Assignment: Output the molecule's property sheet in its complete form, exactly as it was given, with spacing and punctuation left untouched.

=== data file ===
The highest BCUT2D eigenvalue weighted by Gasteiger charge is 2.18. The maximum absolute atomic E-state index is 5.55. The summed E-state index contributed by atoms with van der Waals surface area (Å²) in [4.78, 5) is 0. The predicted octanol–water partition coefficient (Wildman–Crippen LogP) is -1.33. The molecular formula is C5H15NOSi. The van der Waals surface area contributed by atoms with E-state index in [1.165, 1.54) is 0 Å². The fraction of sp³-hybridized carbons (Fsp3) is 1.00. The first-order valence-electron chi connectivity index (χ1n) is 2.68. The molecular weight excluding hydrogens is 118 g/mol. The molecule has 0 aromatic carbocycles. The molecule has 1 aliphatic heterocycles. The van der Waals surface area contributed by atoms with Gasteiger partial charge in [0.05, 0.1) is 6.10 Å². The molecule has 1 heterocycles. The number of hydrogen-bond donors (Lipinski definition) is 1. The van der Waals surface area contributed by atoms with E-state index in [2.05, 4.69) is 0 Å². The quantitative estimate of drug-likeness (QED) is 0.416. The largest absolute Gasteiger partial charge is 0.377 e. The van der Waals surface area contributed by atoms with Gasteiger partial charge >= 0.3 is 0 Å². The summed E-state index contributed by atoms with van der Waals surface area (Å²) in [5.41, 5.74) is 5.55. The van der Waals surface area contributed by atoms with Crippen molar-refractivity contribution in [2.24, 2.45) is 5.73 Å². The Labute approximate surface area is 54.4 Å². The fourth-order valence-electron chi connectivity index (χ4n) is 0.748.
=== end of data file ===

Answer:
The highest BCUT2D eigenvalue weighted by Gasteiger charge is 2.18. The maximum absolute atomic E-state index is 5.55. The summed E-state index contributed by atoms with van der Waals surface area (Å²) in [4.78, 5) is 0. The predicted octanol–water partition coefficient (Wildman–Crippen LogP) is -1.33. The molecular formula is C5H15NOSi. The van der Waals surface area contributed by atoms with E-state index in [1.165, 1.54) is 0 Å². The fraction of sp³-hybridized carbons (Fsp3) is 1.00. The first-order valence-electron chi connectivity index (χ1n) is 2.68. The molecular weight excluding hydrogens is 118 g/mol. The molecule has 0 aromatic carbocycles. The molecule has 1 aliphatic heterocycles. The van der Waals surface area contributed by atoms with Gasteiger partial charge in [0.05, 0.1) is 6.10 Å². The molecule has 1 heterocycles. The number of hydrogen-bond donors (Lipinski definition) is 1. The van der Waals surface area contributed by atoms with E-state index in [2.05, 4.69) is 0 Å². The quantitative estimate of drug-likeness (QED) is 0.416. The largest absolute Gasteiger partial charge is 0.377 e. The van der Waals surface area contributed by atoms with Gasteiger partial charge >= 0.3 is 0 Å². The summed E-state index contributed by atoms with van der Waals surface area (Å²) in [5.41, 5.74) is 5.55. The van der Waals surface area contributed by atoms with Crippen molar-refractivity contribution in [2.24, 2.45) is 5.73 Å². The Labute approximate surface area is 54.4 Å². The fourth-order valence-electron chi connectivity index (χ4n) is 0.748.